Image: Rings of Saturn and Uranus
Science
This schematic view shows the outer rings of Saturn (top) and Uranus (bottom), with each ring system scaled to a common planetary radius. The authors have drawn Uranus’ main rings to emphasize that these rings are extremely narrow. In ground-based observations the rings are blurred due to limited angular resolution.
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updated 4/6/2006 3:05:46 PM ET 2006-04-06T19:05:46

The recently discovered outermost ring of gas giant Uranus is a bright blue, scientists said Thursday.

Saturn is the only other planet with an identified blue outer ring in the solar system. Both blue rings are associated with small moons; Saturn with Enceladus and Uranus with Mab.

"The outer ring of Saturn is blue and has Enceladus right smack at its brightest spot, and Uranus is strikingly similar, with its blue ring right on top of Mab's orbit," said Imke de Pater, professor of astronomy at the University of California at Berkeley.

All other rings — such as those around Jupiter, Saturn, Uranus and Neptune — sport a reddish color because they are composed of larger particles that reflect red light. The particles themselves may also be reddish, possibly from iron.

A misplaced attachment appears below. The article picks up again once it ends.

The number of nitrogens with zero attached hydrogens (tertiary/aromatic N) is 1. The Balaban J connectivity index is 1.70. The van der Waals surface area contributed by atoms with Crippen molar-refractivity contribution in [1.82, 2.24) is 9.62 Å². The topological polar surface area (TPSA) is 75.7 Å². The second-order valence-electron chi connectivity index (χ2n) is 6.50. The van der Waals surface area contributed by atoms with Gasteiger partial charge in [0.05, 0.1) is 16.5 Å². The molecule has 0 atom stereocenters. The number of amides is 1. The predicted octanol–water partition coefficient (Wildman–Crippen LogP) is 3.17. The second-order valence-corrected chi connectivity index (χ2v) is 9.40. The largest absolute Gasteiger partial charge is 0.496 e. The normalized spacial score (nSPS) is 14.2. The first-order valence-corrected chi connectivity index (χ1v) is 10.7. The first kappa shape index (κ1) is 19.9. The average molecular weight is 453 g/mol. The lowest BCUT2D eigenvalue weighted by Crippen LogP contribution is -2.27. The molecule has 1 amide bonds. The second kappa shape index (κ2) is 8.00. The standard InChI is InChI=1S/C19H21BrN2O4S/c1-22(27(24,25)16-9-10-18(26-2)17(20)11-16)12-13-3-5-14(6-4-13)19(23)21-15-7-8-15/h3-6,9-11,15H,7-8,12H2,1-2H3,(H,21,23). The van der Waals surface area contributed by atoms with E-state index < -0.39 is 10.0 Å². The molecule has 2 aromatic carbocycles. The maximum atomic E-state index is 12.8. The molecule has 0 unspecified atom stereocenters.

The color of Saturn's blue ring has been credited to the tiny particles spewed into space by Enceladus as it orbits around the planet. But the same probably isn't true for Uranus, scientists say.

Uranus' newly discovered moon, Mab, is a small, dead, rocky ball only about 15 miles (24 kilometers) across — one-twentieth the diameter of Enceladus.

The scientists, however, suspect that both of these rings are subject to forces acting on dust in the rings, which allow the tiny particles to survive while the larger ones are captured by their moons.

These fragments are subject to forces that push them away or toward the planet out of the moon's orbit.  The result is a ring of small particles, each only a fraction of a human hair in width, that reflect and scatter mostly blue light.

"This model can be transferred directly to what we now see in Uranus," de Pater said.  "Although we still need to understand the details of the process."

The study is detailed in Friday's issue of the journal Science.

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